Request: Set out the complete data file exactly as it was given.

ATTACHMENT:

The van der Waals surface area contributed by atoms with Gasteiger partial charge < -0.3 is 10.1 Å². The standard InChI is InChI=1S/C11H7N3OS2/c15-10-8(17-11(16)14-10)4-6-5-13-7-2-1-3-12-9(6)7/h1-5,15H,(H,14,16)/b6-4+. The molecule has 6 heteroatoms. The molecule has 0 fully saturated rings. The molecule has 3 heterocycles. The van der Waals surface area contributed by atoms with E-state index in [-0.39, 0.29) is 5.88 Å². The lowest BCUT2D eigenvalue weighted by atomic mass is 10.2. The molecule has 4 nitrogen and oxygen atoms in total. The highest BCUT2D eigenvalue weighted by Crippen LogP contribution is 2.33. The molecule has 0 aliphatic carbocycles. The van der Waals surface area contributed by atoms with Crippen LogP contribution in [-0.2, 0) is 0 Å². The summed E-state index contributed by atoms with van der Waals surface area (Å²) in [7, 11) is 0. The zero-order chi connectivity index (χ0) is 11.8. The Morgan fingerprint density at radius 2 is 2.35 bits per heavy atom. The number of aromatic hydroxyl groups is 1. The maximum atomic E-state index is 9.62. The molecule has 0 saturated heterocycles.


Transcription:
The van der Waals surface area contributed by atoms with Gasteiger partial charge < -0.3 is 10.1 Å². The standard InChI is InChI=1S/C11H7N3OS2/c15-10-8(17-11(16)14-10)4-6-5-13-7-2-1-3-12-9(6)7/h1-5,15H,(H,14,16)/b6-4+. The molecule has 6 heteroatoms. The molecule has 0 fully saturated rings. The molecule has 3 heterocycles. The van der Waals surface area contributed by atoms with E-state index in [-0.39, 0.29) is 5.88 Å². The lowest BCUT2D eigenvalue weighted by atomic mass is 10.2. The molecule has 4 nitrogen and oxygen atoms in total. The highest BCUT2D eigenvalue weighted by Crippen LogP contribution is 2.33. The molecule has 0 aliphatic carbocycles. The van der Waals surface area contributed by atoms with Crippen LogP contribution in [-0.2, 0) is 0 Å². The summed E-state index contributed by atoms with van der Waals surface area (Å²) in [7, 11) is 0. The zero-order chi connectivity index (χ0) is 11.8. The Morgan fingerprint density at radius 2 is 2.35 bits per heavy atom. The number of aromatic hydroxyl groups is 1. The maximum atomic E-state index is 9.62. The molecule has 0 saturated heterocycles.